On March 14 at 7:30 p.m., the action switches to UB’s Slee Hall, where the program includes Beethoven’s Piano Trio in E-flat Major, Op.1, No.1 and his majestic Piano Trio in B-flat Major, Op.97 ‘Archduke,’ along with Shostakovich’s 1944 Piano Trio No.2 in E minor, Op.67, his heartfelt memorial to a prematurely dead close friend and all the victims of World War II. Information: slee.buffalo.edu.

 

James Piorkowski

 

The composer and the guitarist

Friends of Vienna open their spring season on Sunday, March 25, at 3:30 p.m. at the Unity Church, 1243 Delaware Avenue, with a recital by guitarist James Piorkowski—a SUNY Distinguished Professor at the Fredonia School of Music, where he has headed the guitar department since 1983—in a program of original compositions and arrangements by Piorkowski.

 

“I love this recital,” says Piorkowski, “because as composer, arranger, and performer, I get to present to the audience the influences and backstories behind the compositions and arrangements. This makes for a unique recital experience and greatly personalizes the music-making process.

 

“Some of my works were inspired by guitarists that I greatly admire. For example, I will be playing my compositions Hear My Train: A Caprice for Jimi Hendrix, and Rolando: A Tango for Roland Dyens. In addition, I will play my modern guitar realizations of selected works by the baroque virtuoso, Francesco Corbetta, from his 1671 collection called ‘La Guitarre Royalle.’ Other inspirations come from my visits to fascinating faraway locales, and so I will be playing Uraca, Venezuela, and In the Shadow of Winter’s Moon, Spain.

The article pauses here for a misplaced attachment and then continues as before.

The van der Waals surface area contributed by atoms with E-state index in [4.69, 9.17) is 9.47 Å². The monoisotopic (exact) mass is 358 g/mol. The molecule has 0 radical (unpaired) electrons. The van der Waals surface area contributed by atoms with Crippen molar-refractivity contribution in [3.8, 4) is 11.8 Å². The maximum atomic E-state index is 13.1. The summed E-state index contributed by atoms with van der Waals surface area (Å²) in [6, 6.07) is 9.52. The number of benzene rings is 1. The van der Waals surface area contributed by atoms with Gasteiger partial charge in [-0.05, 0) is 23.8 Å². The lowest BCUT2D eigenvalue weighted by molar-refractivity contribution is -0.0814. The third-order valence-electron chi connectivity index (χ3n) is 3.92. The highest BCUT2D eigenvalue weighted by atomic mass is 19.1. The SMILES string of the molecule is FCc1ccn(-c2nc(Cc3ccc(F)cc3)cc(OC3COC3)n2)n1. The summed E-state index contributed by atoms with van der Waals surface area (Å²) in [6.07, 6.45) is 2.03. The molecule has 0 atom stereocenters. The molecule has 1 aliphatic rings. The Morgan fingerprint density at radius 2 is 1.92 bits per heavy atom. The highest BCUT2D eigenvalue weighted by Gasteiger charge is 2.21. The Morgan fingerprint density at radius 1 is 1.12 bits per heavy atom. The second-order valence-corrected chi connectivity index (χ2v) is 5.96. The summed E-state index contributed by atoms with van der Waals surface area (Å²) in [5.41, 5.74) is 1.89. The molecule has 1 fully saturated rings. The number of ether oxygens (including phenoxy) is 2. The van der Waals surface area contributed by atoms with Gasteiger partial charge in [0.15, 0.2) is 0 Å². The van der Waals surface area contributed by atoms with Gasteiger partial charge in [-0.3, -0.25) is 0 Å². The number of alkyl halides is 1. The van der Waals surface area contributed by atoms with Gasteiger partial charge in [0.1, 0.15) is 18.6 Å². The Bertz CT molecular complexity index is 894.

“The only works that I will perform that I didn’t write are two pieces by my late, dear friend, Roland Dyens. These pieces are special to me because of their dedications. Fleur de parresse was dedicated to my wife, Susan, and Le joueur de kora was dedicated to me. Both compositions are treasured gifts.” Information: friendsofvienna.org